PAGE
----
TokenismandGatekeepingflyer TICKETS ARE LIMITED TO 6 PARTICIPANTS AS OF 5/3/17

IMG_0156 Breaking Away from the Mold of Tokenism 

And Gatekeeping within Interpreter Discourse in Deaf-Hearing Teams

May 20th, 2017

Presenter: Eileen Forestal, Ph.D.,RSC

Schedule for the day:

10:00 AM to 12:00 PM Breaking Away from the Mold of Tokenism

~Our day will begin by exploring the theory of “tokenism” and how it applies within the Deaf and hearing interpreter communities as well as in organizations and agencies that serve the Deaf community. We will discuss ‘breaking the mold of tokenism’ as it relates to re-centering the Deaf community within the interpreter community and instilling a mindset of ‘interpreter-as-ally’ in interpreter practitioners.

12:00 – 1:00 PM Lunch (Brown Bag)

1:00 – 4:00 PM Gatekeeping within Interpreter Discourse in Deaf-Hearing Teams

~ The second part of the day will focus on gatekeeping theories and techniques as they apply to interpreting processes. The traditional view of gatekeeping will be discussed as well as how research has redefined gatekeeping within Deaf and hearing interpreter teams. Gatekeeping enables rapport with all parties, especially Deaf consumers. A case will be made that there is a need to move away from current teaming practices, especially within the teams, to allow for interactive dialogues. Research-based examples from videos will demonstrate how Deaf and hearing interpreter teams as well as hearing-hearing interpreter teams are gatekeepers for effective interpretation.

This training will be conducted in ASL only and is geared towards intermediate and advanced level interpreters. Space is limited to 35 students. ONLY6 SEATS REMAINING!! Pre- Registration is required.


Tokenism and Gatekeeping with Eileen Forrestal


Hello Maine RID!

Let’s gather together on Saturday, April 8, 2017

At Maine General Medical Center

35 Medical Center Pkwy

Augusta (Conference Room 1)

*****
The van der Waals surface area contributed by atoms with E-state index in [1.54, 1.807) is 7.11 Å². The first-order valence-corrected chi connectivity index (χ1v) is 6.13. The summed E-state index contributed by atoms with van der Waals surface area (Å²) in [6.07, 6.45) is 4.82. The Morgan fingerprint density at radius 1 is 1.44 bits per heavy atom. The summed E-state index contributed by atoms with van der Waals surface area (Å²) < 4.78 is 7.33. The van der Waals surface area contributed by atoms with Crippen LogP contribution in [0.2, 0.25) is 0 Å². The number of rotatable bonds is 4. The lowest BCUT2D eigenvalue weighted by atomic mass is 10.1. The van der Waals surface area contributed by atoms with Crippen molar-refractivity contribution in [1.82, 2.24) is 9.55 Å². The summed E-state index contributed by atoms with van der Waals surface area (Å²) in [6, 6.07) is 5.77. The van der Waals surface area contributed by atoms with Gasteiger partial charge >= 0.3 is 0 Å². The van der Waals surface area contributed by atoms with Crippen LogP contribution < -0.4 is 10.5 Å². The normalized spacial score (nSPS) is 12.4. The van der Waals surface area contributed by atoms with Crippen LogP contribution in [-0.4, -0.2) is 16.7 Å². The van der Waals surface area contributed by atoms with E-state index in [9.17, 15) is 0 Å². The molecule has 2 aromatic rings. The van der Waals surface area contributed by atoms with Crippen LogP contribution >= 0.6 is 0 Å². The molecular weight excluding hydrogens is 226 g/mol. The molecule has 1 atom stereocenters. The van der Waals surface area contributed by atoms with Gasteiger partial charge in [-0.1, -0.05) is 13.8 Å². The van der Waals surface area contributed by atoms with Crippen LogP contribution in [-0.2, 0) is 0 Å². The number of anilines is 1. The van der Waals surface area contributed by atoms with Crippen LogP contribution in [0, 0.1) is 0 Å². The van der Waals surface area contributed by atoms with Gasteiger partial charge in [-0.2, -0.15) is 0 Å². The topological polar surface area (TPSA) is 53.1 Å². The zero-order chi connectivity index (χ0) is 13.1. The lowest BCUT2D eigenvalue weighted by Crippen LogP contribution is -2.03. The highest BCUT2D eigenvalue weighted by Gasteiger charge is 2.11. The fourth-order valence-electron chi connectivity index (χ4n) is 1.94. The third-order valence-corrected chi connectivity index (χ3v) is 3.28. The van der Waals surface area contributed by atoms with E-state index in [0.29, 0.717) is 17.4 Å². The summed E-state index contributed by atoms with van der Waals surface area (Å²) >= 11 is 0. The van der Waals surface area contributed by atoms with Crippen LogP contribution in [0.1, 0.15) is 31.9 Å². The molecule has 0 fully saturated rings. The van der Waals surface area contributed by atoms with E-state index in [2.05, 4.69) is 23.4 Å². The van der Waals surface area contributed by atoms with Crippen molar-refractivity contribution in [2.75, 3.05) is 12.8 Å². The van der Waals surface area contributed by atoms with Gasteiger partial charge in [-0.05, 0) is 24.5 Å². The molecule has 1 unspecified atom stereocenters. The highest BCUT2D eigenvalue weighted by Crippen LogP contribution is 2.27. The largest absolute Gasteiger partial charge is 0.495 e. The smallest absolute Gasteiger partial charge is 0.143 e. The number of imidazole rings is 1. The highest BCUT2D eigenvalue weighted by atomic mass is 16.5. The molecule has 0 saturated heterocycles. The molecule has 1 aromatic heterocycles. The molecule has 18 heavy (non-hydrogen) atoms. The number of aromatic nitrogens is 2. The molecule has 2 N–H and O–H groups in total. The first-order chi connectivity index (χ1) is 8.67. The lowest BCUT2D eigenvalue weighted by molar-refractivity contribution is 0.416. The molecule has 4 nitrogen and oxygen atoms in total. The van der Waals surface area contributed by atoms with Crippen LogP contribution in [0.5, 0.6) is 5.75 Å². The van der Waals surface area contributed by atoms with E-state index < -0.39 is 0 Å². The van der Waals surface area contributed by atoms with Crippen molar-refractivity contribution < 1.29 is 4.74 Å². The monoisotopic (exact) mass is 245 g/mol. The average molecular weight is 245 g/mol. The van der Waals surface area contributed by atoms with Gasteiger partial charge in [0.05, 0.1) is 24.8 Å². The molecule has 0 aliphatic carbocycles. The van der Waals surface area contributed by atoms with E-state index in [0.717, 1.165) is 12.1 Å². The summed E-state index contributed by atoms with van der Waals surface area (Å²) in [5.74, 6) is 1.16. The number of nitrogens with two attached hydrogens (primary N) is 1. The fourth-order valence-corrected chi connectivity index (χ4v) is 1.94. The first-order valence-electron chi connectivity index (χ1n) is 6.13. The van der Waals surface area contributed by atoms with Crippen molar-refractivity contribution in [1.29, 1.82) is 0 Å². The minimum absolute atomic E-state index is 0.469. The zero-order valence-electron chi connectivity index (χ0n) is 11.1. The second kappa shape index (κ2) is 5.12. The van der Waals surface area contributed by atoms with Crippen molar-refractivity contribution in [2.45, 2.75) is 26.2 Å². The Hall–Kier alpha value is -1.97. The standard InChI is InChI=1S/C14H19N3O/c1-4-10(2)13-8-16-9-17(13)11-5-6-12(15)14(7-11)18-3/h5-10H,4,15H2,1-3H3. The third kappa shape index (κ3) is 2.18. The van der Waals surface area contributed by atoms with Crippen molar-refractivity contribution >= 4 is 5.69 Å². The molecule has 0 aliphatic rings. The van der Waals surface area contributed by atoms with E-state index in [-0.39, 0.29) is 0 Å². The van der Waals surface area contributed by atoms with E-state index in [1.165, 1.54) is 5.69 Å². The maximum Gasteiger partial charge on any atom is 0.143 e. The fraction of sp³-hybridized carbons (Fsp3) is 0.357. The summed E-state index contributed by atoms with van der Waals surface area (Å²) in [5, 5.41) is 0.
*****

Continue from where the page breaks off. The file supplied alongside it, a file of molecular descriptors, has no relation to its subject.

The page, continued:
We will have the workshop Longitude vs. Latitude of Ethical Decisions with presenter Eileen Forestal, Ph.D.,RSC, AND the Maine RID Annual Meeting of the General Membership With Special Guest, Hartmut Teuber, RID Region I Representative!!!

Schedule for the day:

9:00 AM to 12:00 PM Longitude vs. Latitude of Ethical Decisions, Part 1 (click here for flier and registration)

12:15 PM to 2:15 PM Maine RID Annual Meeting (Lunch provided!! Gluten free option available)

2:30 PM to 5:00 PM Longitude vs. Latitude of Ethical Decisions, Part 2


Meeting Description: Hartmut Teuber will provide an update on RID’s many changes this past year. Your Maine RID Board will provide an update on the past year’s activities as well as provide an opportunity for questions, ideas sharing, and nominations for upcoming Board positions. Interpretation available upon request. NO REGISTRATION REQUIRED TO ATTEND ANNUAL MEETING ONLY!


Workshop Description: This 5-hour workshop will provide an overview of various theories related to ethics and decision making processes for interpreting and translating work. Participants will have opportunities to re-assess their decision-making processes. While we discuss the challenges of our work, we will consider the implications of ethical decision making process by shifting the axis between longitude and latitude to incorporate cultural brokering. This workshop will be taught in lecture, ethical scenarios for group processes, and discussions. Workshop will be held in ASL only. No interpretation provided.

Registration Required to attend Ethics workshop, please CLICK HERE!

(0.5 CEUs available for Ethics workshop for Professional Studies) (Sorry, no partial CEUs)

REGISTRATION Workshop registration for Longitude vs. Latitude of Ethical Decisions Presenter: Eileen Forestal, Ph.D.,RSC Please note: This workshop will be presented in ASL only

Presenter Bio: Eileen Forestal, Ph.D., RSC, is a visiting professor at University of Southern Maine for the year of 2016-2017. Forestal retired after 36 years as Coordinator/ Senior Professor of ASL-English Interpreting Programs at a college in New Jersey. Certified as a Deaf interpreter since 1979, and interprets primarily in legal and medical settings. She is also a national and international educator. Forestal has published widely, including “Deaf interpreters: Exploring their processes of interpreting” in Deaf interpreters at work: International insights in Gallaudet University Press (2014), “Emerging Professionals: Deaf Interpreters and Their Views and Experiences on Training” in Interpreting and Interpreter Education: Directions for Research and Practice, Oxford University (2005), and “Deaf perspectives in interpretation research: A critical element long overdue” in Selected papers from the 2014 International Symposium on Signed Language Interpretation and Translation Research, Gallaudet University Press, 2015).